Non-motor symptoms are those that are not related to movement, such as tiredness, depression and pain. Although Parkinson’s is defined as a movement disorder, it is also associated with a wide range of behavioural, neuropsychiatric and physical symptoms that can impact quality of life. These can occur at any point, even before motor symptoms are recognised.
Compulsive and impulsive behaviour
Compulsive behaviour is when someone has an overwhelming urge to act in a particular way. The motivation is the prospect of pleasure or reward, although compulsive behaviour may continue even when a person no longer derives any reward or pleasure from his or her actions.
An inability to resist the temptation to carry out certain activities is known as impulsive behaviour, or Impulse Control Disorder (ICD).
Such behaviour may cause the person and those around them harm. It is usually out of character and the person may be unaware of this change in their personality.
Compulsive and impulsive behaviour and Parkinson's
Impulsive and compulsive behaviour is related to dopamine levels in the brain. Dopamine is the chemical messenger in the brain that is primarily affected in Parkinson’s. As well as helping to control movement, balance and walking, dopamine also plays a big role in the part of the brain that controls reward and motivation. This is important, as people affected by impulsive and compulsive behaviour are driven or motivated to do something that gives them an instant reward.
Certain medications are thought to be linked to compulsive and impulsive behaviour, in particular dopamine agonists and, in some cases, levodopa. It is estimated that 17% of people taking dopamine agonists experience some degree of compulsive or impulsive behaviour whilst approximately 7% of people taking levodopa and other types of medication are affected1. The mechanism between medication and changes in behaviour is not yet clear and is likely to vary as individuals each respond differently to a particular medication.
A 2009 study2 found that over 18% of participants taking dopamine agonists developed compulsive gambling or hypersexuality. Those who were not taking these medications or who had only low doses of agonists, or took carbidopa/levodopa alone, did not develop this behaviour. To confirm the link between dopamine agonists and compulsive behaviour, the study also found that once dopamine agonists were either stopped or doses reduced, the gambling and hypersexuality also reduced.
It is important to emphasise though that not everyone will experience unwanted behaviour. This is still relatively uncommon in Parkinson’s and you should continue taking your medication. As always, it is important to monitor any change of behaviour when medication is altered so that adjustments can be made if necessary.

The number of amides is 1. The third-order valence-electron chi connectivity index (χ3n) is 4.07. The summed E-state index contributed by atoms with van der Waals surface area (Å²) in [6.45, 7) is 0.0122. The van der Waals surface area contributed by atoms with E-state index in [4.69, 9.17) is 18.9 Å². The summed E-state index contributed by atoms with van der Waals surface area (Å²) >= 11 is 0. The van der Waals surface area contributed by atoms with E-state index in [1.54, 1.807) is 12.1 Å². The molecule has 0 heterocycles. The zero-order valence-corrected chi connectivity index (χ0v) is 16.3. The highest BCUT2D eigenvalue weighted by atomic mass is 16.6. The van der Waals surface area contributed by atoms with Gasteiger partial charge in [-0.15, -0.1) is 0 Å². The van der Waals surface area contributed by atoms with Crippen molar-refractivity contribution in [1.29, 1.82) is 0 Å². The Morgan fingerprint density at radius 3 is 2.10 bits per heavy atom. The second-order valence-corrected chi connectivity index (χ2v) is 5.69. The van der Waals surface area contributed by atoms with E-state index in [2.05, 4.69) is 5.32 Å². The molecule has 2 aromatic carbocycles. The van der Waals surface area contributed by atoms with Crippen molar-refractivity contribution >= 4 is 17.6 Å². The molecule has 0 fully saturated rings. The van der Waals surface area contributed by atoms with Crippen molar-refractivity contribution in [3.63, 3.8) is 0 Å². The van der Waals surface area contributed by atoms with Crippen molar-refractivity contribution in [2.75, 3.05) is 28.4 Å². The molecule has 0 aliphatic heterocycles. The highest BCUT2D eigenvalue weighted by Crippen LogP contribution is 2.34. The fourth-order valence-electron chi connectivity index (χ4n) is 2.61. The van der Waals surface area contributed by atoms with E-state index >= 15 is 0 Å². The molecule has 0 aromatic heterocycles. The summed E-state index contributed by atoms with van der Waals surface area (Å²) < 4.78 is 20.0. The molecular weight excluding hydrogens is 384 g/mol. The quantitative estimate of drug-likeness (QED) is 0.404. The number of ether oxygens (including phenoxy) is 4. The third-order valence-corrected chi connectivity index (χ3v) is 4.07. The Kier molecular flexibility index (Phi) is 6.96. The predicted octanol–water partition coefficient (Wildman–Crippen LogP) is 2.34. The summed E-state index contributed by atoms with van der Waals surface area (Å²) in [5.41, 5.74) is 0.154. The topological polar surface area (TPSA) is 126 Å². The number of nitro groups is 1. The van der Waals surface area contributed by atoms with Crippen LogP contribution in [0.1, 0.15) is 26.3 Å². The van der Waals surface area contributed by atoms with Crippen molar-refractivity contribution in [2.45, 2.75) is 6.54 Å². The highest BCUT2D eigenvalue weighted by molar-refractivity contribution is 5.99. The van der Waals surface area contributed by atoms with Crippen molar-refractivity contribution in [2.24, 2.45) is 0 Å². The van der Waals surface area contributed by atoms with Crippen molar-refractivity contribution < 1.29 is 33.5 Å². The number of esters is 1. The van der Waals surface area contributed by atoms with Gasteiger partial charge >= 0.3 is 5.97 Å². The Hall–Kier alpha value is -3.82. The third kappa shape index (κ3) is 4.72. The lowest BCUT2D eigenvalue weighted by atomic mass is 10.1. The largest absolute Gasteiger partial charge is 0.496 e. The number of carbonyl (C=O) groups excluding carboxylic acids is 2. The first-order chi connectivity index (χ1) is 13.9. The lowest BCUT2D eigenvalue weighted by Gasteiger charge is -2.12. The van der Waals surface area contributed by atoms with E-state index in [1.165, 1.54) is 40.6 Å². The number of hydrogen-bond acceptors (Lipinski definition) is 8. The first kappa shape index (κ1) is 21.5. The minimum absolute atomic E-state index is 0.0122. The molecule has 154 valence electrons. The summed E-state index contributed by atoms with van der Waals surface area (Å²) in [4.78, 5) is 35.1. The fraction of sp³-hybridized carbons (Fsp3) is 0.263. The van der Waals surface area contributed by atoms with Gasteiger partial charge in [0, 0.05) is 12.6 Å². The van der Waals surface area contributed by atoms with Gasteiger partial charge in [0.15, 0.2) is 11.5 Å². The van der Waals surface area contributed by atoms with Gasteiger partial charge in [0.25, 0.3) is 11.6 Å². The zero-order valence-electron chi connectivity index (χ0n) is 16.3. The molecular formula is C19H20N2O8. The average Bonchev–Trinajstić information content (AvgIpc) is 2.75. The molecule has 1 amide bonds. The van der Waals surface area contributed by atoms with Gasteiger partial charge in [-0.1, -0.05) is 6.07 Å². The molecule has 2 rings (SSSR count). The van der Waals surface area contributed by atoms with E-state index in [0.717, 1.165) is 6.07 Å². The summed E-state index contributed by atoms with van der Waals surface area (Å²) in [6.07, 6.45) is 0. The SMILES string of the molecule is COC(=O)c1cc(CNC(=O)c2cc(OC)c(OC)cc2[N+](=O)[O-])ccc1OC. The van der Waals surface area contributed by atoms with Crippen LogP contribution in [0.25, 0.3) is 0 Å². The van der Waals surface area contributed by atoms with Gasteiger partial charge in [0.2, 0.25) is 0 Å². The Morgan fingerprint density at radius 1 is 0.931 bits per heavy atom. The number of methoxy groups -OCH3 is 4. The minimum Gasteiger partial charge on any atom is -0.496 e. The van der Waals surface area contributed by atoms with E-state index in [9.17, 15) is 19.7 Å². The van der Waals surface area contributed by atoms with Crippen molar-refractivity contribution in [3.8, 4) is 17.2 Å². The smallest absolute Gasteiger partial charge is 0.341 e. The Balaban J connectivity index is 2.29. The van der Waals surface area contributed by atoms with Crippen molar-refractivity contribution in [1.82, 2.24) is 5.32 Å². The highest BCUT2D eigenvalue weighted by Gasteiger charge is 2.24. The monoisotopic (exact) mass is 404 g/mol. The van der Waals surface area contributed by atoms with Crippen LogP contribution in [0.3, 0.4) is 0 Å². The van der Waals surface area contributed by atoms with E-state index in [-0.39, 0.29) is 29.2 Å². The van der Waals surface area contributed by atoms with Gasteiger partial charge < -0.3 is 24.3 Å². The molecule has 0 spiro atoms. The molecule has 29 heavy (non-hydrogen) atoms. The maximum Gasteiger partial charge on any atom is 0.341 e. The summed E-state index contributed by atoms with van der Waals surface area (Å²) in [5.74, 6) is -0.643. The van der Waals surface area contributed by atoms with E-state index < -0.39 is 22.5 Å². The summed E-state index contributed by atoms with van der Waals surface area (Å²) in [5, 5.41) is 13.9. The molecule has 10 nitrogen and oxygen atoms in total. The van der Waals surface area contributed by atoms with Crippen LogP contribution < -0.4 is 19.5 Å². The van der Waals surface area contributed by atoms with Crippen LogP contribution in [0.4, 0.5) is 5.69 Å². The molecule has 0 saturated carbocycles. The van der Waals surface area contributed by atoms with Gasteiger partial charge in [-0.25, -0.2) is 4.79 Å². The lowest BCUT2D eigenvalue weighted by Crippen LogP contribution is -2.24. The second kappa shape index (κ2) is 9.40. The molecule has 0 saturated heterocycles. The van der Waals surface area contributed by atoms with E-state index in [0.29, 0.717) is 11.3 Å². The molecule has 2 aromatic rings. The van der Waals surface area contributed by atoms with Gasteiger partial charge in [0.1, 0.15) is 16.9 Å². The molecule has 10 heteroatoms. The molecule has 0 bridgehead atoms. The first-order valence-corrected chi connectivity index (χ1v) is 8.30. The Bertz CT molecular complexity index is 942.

In some cases, changes in behaviour can be positive too, such as a renewed interest in a hobby or sex. In addition, some behaviour can be managed, for example limiting the amount of money available for someone to gamble with.
Factors that are thought to make a person more likely to develop compulsive or impulsive behaviour include: young onset of Parkinson’s, a history of depression, a family history of drug or alcohol abuse, being male, single or living alone.
Impulsive and compulsive behaviour - a film by Parkinson's UK for people affected by Parkinson's
‘Impulse Control Disorders in Parkinson Disease: A Cross-Sectional Study of 3090 Patients’ Weintraub, D, Koester, J and Potenza, M et al (2010), Arch Neurol; 67(5):589–595 - view abstract
Frequency of New-Onset Pathologic Compulsive Gambling or Hypersexuality After Drug Treatment of Idiopathic Parkinson Disease - Michael Bostwick, Kathleen A. Hecksel, Susanna R. Stevens, James H. Bower and J. Eric Ahlskog. Mayo Clinic Proceedings April 2009 vol. 84 no. 4:310-31 - view abstract.
Types of compulsive of impulsive behaviour
The most common types of behaviour in Parkinson’s are:
pathological or addictive gambling – an inability to resist the temptation to gamble, even though the person realises the destructive impact this may have on finances and family. It is estimated that only around 8% of people with Parkinson’s show this type of behaviour, but as gambling has become much more widely available, for example via the Internet, it is thought that many more people are affected.
hypersexuality – a preoccupation with sexual thoughts and feelings, sometimes accompanied by inappropriate sexual behaviour and increased demands for sexual activity. Sexual impulses may become intense and spontaneous which can harm relationships and can cause considerable distress. Sometimes this is accompanied by hallucinations or delusions, perhaps wrongly thinking that a partner is having an affair, for example. It is thought that around 8% of people with Parkinson’s experience hypersexual behaviour.
compulsive or binge eating – a person may eat large quantities of food in a short period as they are unable to control their appetite. Often the person will eat alone as they are embarrassed by their behaviour and may feel guilty at consuming such large amounts of food. Unsurprisingly this generally leads to significant weight gain.